The tensile stress on the material is independent of the thickness that you use: it depends only on the length of the string and the pitch you are tuning to.
For a string of a given material, of a given length, it takes so many Pascals (or PSI) of tension (pulling force divided by cross-sectional area) to tune to a given note, regardless of whether the diameter is .008" or .011" or whatever.
The short life you're getting is because the material you are using as string does not stand up to the tension due to tuning and the stress of vibration, or some other aspect of the instrument, such as the string pressing against a sharp edge. (Perhaps the instrument can be modified to relieve some source of stress.)
Once the string is damaged (develops a crack), extra thickness doesn't help; the crack spreads almost instantaneously and the string snaps. It's like a balloon succumbing to a pin prick. So a thicker string might not help.
Thicker strings will put more stress on your instrument because of all the extra tension needed to get them up to pitch.
The way to go here is to fix any sources of unusual stress in the instrument, and to search for a better quality string material.
Look for product that quotes higher tension values, for the same thickness. Don't just look at the absolute pounds that a given filament can handle, but divide that by the square of the diameter. A .018" line that can take 30 pounds is stronger material than a .022" line that takes 30 pounds, obviously. How much stronger? We divide 30 by the square inches: 30 / (.018 x .018) =~ 96000 PSI and 30 / (.022 x .022) =~ 62000 PSI. The .018" line can withstand 54% more tensile stress. This stronger material is better choice unless it is also 54% (or more) heavier than the weaker one. A heavier material has to be put under more tension to get to the same pitch, which can offset (or more than offset) any strength advantage it has.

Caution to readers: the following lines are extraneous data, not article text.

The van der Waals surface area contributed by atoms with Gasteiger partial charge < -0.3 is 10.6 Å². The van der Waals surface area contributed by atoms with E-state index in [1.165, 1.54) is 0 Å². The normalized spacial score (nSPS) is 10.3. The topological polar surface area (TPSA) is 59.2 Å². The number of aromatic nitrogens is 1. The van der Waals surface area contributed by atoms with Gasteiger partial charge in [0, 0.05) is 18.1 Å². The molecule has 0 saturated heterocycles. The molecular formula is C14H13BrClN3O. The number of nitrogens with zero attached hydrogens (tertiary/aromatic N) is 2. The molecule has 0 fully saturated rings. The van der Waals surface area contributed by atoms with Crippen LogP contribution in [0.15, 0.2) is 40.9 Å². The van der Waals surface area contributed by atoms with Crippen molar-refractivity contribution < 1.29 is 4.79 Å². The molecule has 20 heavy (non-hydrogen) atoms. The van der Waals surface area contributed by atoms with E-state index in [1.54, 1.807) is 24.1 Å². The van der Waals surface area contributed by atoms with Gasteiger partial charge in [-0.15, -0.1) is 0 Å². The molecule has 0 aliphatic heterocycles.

By the way, I pulled some of these numbers from a table on this web page. As you can see, there significant differences among the monofilament lines, and some of the microfilament (spun thread) lines are way stronger. The best monofilament listed ("High Seas Black Widow") requires a .016" diameter to achieve a 30 pound strength, but the Berkeley Superline does it with a .014" thick braid, and something called "Sufix HercuLine Dyneema" gets it down to only 0.009".